Asperger’s is a condition diagnosed within the autism spectrum and is increasing in prevalence within the community. Asperger’s can often be misunderstood; individuals with Asperger’s have a wide range of symptoms although they share many similar symptoms. The main areas of concern are impaired communication, difficulties with social interaction, restricted and/or repetitive interests or behaviors and often sensory sensitivities.
For a person with Asperger’s driving is a complex, multi task that requires a lot of focus and concentration. Where a person that does not have Asperger’s may cope with multi tasking and are often referred to as multi channeled, a person with Asperger’s finds it difficult to cope with this wide range of tasks and sensory overload.
Once a diagnosis has been confirmed there are many things that can be introduced to help these people learn to drive and to develop management strategies for driving. Areas that need to be developed and introduced are problem solving skills, multi tasking and being able to read the multitude of social cues that we take for granted when driving. For example a driver may flash their high beam at another driver, this could mean a few things to a driver: police ahead, an accident ahead or “please turn your high beams off your blinding me!!”. To a driver with Aspergers it would be difficult to read these cues and they may not realize what the other driver is trying to say to them.
It is important if you are taking lessons to learn how to drive, let the instructor know you have Asperger’s. A trained instructor can incorporate teaching skills to help make the learning process easier and more fun.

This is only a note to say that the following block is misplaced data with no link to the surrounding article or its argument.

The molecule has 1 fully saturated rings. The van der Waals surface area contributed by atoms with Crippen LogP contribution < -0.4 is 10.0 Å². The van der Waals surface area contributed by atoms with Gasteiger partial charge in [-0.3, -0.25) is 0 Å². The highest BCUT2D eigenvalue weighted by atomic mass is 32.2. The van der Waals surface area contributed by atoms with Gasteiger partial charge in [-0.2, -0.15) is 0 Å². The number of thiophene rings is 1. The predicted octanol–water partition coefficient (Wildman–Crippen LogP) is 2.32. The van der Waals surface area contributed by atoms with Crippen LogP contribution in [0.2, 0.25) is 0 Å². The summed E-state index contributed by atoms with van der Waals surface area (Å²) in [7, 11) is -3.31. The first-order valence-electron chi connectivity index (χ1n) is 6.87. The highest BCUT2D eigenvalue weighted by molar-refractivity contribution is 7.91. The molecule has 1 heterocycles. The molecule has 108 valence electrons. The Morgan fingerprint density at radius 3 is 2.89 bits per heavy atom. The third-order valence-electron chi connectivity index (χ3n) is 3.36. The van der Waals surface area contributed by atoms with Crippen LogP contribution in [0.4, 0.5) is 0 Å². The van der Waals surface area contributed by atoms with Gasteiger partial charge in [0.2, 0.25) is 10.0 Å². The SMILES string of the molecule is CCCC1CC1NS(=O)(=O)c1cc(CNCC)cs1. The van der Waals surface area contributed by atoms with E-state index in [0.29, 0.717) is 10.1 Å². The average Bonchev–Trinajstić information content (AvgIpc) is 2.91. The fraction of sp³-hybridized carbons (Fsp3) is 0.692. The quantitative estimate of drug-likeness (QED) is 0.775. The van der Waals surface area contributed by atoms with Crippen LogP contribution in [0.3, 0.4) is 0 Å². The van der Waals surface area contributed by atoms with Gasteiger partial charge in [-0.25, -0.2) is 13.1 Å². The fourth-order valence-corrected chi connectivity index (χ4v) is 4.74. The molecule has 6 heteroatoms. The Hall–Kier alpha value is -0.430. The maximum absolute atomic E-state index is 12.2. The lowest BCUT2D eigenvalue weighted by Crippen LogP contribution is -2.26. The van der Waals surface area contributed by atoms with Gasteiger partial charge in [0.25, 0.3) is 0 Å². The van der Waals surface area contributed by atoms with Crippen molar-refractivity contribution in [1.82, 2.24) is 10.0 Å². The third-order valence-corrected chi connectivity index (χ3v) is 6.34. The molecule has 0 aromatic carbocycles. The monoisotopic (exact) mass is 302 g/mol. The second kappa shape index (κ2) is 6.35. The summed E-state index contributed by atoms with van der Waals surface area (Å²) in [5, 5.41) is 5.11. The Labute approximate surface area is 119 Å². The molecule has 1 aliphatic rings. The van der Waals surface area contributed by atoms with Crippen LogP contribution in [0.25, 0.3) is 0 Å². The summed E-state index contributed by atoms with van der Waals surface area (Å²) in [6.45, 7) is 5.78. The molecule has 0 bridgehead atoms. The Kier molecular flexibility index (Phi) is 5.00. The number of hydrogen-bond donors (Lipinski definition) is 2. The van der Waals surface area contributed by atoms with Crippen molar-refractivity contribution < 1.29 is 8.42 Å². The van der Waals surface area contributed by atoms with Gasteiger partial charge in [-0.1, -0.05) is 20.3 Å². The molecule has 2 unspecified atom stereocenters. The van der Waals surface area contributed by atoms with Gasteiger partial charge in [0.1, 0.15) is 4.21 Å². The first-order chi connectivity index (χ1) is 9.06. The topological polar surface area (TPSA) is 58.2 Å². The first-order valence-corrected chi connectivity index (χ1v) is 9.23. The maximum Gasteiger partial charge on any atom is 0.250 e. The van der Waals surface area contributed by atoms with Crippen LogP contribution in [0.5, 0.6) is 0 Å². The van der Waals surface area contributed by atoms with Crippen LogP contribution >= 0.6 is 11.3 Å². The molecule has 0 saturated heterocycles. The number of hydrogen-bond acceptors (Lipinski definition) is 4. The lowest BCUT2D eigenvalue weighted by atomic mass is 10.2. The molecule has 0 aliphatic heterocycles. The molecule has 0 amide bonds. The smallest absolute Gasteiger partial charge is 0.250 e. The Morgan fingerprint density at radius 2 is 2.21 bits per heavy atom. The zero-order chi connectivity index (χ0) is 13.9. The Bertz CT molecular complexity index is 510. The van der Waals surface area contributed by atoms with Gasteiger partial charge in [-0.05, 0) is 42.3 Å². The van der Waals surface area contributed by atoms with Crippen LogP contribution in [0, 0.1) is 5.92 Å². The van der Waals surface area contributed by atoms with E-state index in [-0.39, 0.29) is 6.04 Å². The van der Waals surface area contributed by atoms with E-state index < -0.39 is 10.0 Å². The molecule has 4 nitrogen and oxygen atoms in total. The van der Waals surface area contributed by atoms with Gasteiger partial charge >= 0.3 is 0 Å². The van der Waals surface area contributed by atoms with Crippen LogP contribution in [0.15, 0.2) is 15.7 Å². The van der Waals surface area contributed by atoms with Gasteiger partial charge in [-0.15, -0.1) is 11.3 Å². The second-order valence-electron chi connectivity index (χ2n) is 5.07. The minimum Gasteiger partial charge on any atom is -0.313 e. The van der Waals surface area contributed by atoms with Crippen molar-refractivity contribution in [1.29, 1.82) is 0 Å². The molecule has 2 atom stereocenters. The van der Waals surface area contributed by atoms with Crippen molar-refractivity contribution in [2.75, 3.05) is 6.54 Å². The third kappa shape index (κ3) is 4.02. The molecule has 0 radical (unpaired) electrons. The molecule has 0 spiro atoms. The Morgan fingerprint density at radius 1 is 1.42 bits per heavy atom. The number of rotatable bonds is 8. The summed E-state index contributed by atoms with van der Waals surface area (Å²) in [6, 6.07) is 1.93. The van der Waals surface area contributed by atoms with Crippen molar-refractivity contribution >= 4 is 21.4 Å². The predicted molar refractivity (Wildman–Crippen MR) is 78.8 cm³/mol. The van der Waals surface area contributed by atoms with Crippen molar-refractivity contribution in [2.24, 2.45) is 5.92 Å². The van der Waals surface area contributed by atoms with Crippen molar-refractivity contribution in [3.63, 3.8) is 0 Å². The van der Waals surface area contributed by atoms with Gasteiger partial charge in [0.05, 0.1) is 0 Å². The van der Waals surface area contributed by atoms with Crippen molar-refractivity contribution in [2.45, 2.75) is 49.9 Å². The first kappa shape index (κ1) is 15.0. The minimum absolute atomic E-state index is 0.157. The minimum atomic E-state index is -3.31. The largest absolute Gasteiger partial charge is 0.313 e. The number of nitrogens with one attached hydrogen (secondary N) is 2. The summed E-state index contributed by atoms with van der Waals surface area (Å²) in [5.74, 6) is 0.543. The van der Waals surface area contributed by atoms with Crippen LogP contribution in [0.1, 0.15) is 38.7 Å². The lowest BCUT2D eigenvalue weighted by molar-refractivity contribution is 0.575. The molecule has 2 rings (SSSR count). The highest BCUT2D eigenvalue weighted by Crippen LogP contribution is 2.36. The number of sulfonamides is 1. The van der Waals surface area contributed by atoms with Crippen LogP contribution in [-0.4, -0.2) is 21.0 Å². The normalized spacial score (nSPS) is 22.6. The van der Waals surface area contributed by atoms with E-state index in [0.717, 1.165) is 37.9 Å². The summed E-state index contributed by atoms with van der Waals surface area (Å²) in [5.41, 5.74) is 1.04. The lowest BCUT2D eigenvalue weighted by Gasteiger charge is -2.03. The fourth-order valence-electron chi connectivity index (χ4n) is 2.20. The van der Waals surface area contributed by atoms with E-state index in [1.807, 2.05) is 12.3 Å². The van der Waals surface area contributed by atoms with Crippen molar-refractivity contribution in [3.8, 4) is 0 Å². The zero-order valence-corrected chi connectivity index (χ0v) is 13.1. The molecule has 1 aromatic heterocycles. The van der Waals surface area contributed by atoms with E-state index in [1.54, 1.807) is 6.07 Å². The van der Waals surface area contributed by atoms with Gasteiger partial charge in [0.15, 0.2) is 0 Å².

Some simple things parents can do to help the training process are:
* Have an exercise book to communicate with your instructor. Problems or issues can be easily and quickly resolved.
* Collect resources, brochures and online support from car dealers, RMS or car magazines, go through them with the driver and teach them all aspects of driving a car.
* Start driving in quiet areas and build up over time, it may take a little longer to build up the skills but a driver with Asperger’s if taught patiently and correctly will follow all the safety rules and road rules consistently.
* Predicting and sequencing skills are often difficult for drivers with Asperger’s and when drivers around them become unpredictable it becomes difficult to ‘read’ the other driver. Sitting down with road maps and discussing issues within that area help these drivers learn predicting skills.
* Sitting at the side of the road watching traffic and discussing what’s about to happen next , can help them understand the unpredictable nature of drivers and how they can read the cues or body language of other drivers.
People living with Asperger’s are highly intelligent individuals that require a tailor made training plan to help them achieve their goal of being an independent, safe driver.
For more information on Asperger’s see the following web pages.
For information on driver training contact us at Highlands Drive Safe , www.highlandsdrivesafe.com